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U.S. Forest Service

Laws and Regulations to Protect Endangered Plants


The Convention on International Trade in Endangered Species of Wild Fauna and Flora

This Convention (more commonly known by its acronym CITES) is an agreement between governments worldwide to ensure that international trade in wild plants and animals does not threaten their survival. CITES began in 1975 with 80 participating nations. Now, 169 nations participate and the agreement protects more than 30,000 species of plants and animals.

International trade in wildlife and plants is worth billions of dollars annually and includes hundreds of millions of plant and animal specimens. The trade is diverse, ranging from live plants and animals to a vast array of products derived from them, including foods, exotic leather goods, wooden musical instruments, timber, tourist curios, and medicines. The extensive international trade of some plants and animals, together with factors like habitat loss, threatens to deplete some to the point of near extinction.

Species protected under CITES are placed on one of three lists (appendices) depending on the degree that international trade threatens their existence:

  1. Appendix I - includes species that are threatened with extinction and CITES generally prohibits commercial international trade in these species. However, trade may be allowed under exceptional circumstances, e.g. for scientific research. In these cases, trade may be authorized if permits are obtained from both the exporting and importing countries.
  2. Appendix II - includes species that are not threatened presently with extinction but may become so unless trade is closely controlled. International trade in Appendix-II species requires a permit from the exporting country; no import permit is necessary for these species. Permits are only granted if the exporting country is satisfied that certain conditions are met; above all, that trade will not be detrimental to the species’ survival in the wild.
  3. Appendix III - includes species that a country already regulates and the country needs the cooperation of others to prevent unsustainable or illegal exploitation. International trade in Appendix-III species requires a permit from the exporting country.

The U.S. Fish and Wildlife Service is responsible for implementing CITES in the United States. Information about CITES and permits is available at the Service’s International Affairs website.

Examples of plants protected from international trade under CITES include orchids, cacti, pitcher plants, some cycads and palms, ginseng, goldenseal, and some tropical timber trees. Some of these plants grow on national forests and grasslands where they are managed to ensure their perpetuation as viable populations and, where possible, for sustainable commercial use


The Endangered Species Act of 1973

In the 1960s and early 1970s, the public became increasingly concerned about the decline of various plants and animals due to human exploitation and/or habitat destruction. Prior acts of Congress had protected some wildlife, but the Endangered Species Act of 1973 was the first Federal legislation to protect endangered plants. The U.S. Fish and Wildlife Service was given the principal responsibility for carrying out the mandates of the Act. The entire Act can be found at the Fish and Wildlife Service’s website. The following paragraphs summarize some important aspects of the Act as they relate to plants.

Section 3 of the Act defines various terms. Species are defined to include named subspecies and varieties of plants as well as full species. Thus, for example the subspecies Argemone pleiacantha ssp. pinnatisecta and the variety Echinocereus fendleri var. kuenzleri are on the list of endangered plant species. Endangered is defined to mean any species that is in danger of extinction throughout all or a significant part of its range. Threatened is defined to mean any species that is likely to become an endangered species within the foreseeable future throughout all or a significant part of its range. Critical habitat is defined as specific areas that are essential to the conservation of a species and that may require special management or protection. The U.S. Fish and Wildlife Service identifies these areas on maps in a formal process. Once designated, critical habitat areas receive greater protection than other areas.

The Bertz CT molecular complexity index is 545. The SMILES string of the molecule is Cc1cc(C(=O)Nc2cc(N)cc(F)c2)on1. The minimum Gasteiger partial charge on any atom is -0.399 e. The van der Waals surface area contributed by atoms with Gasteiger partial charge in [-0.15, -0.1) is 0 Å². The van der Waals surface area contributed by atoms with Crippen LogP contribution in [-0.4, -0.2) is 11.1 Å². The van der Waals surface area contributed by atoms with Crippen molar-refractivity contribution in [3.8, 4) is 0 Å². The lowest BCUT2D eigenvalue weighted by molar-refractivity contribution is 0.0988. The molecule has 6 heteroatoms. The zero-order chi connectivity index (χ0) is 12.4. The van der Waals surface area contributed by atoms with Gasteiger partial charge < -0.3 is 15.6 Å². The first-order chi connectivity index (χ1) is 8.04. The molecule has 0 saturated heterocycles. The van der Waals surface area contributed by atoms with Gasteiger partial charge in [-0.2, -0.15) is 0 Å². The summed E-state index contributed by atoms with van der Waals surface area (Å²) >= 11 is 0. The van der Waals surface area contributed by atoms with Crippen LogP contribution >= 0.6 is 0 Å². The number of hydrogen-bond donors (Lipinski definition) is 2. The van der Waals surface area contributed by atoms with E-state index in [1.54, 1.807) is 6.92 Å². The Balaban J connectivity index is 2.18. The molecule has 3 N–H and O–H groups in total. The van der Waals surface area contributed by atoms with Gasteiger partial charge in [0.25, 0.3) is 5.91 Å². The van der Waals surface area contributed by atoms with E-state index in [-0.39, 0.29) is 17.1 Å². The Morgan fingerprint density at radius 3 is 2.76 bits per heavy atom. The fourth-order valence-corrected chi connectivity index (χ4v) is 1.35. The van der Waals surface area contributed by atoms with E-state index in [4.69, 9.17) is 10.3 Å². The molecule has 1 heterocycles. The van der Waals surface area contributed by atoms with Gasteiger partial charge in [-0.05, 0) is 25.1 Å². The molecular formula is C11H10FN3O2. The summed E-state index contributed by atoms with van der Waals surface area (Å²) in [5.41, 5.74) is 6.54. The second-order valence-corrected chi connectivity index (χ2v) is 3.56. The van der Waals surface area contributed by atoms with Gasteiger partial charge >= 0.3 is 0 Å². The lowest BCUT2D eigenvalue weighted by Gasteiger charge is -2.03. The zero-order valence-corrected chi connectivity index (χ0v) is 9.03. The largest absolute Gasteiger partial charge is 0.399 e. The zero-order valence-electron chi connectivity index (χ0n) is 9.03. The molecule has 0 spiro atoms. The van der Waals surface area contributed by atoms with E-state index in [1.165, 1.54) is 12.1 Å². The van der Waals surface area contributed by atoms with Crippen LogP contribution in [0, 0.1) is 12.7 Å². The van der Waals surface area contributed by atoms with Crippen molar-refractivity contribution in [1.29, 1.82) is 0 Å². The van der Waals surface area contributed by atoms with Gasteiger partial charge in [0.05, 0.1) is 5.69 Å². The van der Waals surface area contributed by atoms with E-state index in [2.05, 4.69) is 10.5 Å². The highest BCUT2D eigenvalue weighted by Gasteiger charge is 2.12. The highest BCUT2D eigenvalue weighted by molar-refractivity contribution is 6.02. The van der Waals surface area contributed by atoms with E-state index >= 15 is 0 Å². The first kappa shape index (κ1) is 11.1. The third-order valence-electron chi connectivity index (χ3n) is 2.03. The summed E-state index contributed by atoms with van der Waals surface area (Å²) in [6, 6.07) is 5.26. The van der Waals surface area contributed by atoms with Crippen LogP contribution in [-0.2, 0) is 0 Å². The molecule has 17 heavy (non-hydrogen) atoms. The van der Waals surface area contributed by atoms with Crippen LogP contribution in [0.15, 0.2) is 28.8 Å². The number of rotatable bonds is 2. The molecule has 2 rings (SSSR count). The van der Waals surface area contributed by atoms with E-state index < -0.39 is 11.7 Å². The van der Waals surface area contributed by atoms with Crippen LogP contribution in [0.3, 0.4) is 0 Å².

The U.S. Fish and Wildlife Service is responsible for designating plants as endangered or threatened (Section 4 of the Act). These decisions are based solely on the best scientific and commercial information available. Areas of critical habitat may also be designated in conjunction with listing. As of 2006, there were 747 plants listed as endangered or threatened. There are 117 endangered or threatened plants on national forests and grasslands. Brief profiles are available for each of these plants.

Section 9 of the Act describes protections for endangered plants. One set of protections involves transport and trade. Import or export of endangered plants from the United States is prohibited, as is receipt, delivery, or sale in interstate or foreign commerce. Another set of protections involves collecting or damage. It is prohibited to remove and reduce to possession or maliciously damage or destroy endangered plants on Federal lands. For private lands, it is illegal to collect, damage, or destroy endangered plants in violation of a state law including state criminal trespass law. Very few states prohibit landowners from collecting or destroying endangered plants on their own private property, so endangered plants on private property have minimal protection. Protections for threatened plants are similar to those for endangered plants, but the protections were created through regulations published by the Fish and Wildlife Service rather than being stated directly in the Act.

Section 10 of the Act describes conditions under which the Fish and Wildlife Service will grant permits to carry out otherwise prohibited acts. Permits can be obtained for scientific study or to enhance the propagation or survival of the species. For plants in commerce, permits are available for interstate or international sale of artificially propagated plants, thus reducing the demand for wild-collected plants.

First page of the Endangered Species Act of 1973. First page of the Endangered Species Act of 1973 with the Table of Contents.

Why aren’t endangered plants protected from taking on private lands?

Endangered plants on private lands can be taken without penalty (unless a State law prohibits such taking), but this is not the case for endangered animals that are protected from taking on both public and private lands. Why the difference?

Federal and State wildlife laws in the United States have their origins in old English common law where the King and Parliament owned the wild animals and prescribed the ways that ordinary citizens could harvest them on all lands, public or private. Conversely, plants were considered to be a part of the land on which they grew, and thus plants on private lands were treated as the owner’s private property. This ownership difference has been carried forward in the different ways that plants and animals are protected in the Endangered Species Act.